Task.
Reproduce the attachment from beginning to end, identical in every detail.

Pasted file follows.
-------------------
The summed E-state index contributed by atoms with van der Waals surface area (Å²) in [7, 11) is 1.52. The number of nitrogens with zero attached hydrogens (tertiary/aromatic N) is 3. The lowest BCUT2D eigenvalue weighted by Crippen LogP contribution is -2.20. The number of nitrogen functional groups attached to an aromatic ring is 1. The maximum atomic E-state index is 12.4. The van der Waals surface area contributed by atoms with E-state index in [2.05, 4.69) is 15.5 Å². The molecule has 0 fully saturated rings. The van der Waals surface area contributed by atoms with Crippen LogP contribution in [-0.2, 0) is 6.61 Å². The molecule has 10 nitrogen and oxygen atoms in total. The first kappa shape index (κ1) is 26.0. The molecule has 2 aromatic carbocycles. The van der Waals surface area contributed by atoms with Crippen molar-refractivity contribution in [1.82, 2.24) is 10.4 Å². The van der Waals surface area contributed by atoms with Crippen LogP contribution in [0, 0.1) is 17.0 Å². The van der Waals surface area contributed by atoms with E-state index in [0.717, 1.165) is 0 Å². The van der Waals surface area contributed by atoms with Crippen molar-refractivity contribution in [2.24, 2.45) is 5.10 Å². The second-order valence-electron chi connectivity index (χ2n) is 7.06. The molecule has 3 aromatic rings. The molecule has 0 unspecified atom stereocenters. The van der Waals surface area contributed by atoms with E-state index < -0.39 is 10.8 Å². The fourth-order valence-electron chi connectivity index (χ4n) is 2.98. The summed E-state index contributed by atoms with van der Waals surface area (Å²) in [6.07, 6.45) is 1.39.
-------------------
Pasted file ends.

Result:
The summed E-state index contributed by atoms with van der Waals surface area (Å²) in [7, 11) is 1.52. The number of nitrogens with zero attached hydrogens (tertiary/aromatic N) is 3. The lowest BCUT2D eigenvalue weighted by Crippen LogP contribution is -2.20. The number of nitrogen functional groups attached to an aromatic ring is 1. The maximum atomic E-state index is 12.4. The van der Waals surface area contributed by atoms with E-state index in [2.05, 4.69) is 15.5 Å². The molecule has 0 fully saturated rings. The van der Waals surface area contributed by atoms with Crippen LogP contribution in [-0.2, 0) is 6.61 Å². The molecule has 10 nitrogen and oxygen atoms in total. The first kappa shape index (κ1) is 26.0. The molecule has 2 aromatic carbocycles. The van der Waals surface area contributed by atoms with Crippen molar-refractivity contribution in [1.82, 2.24) is 10.4 Å². The van der Waals surface area contributed by atoms with Crippen LogP contribution in [0, 0.1) is 17.0 Å². The van der Waals surface area contributed by atoms with E-state index in [0.717, 1.165) is 0 Å². The van der Waals surface area contributed by atoms with Crippen molar-refractivity contribution in [2.24, 2.45) is 5.10 Å². The second-order valence-electron chi connectivity index (χ2n) is 7.06. The molecule has 3 aromatic rings. The molecule has 0 unspecified atom stereocenters. The van der Waals surface area contributed by atoms with E-state index < -0.39 is 10.8 Å². The fourth-order valence-electron chi connectivity index (χ4n) is 2.98. The summed E-state index contributed by atoms with van der Waals surface area (Å²) in [6.07, 6.45) is 1.39.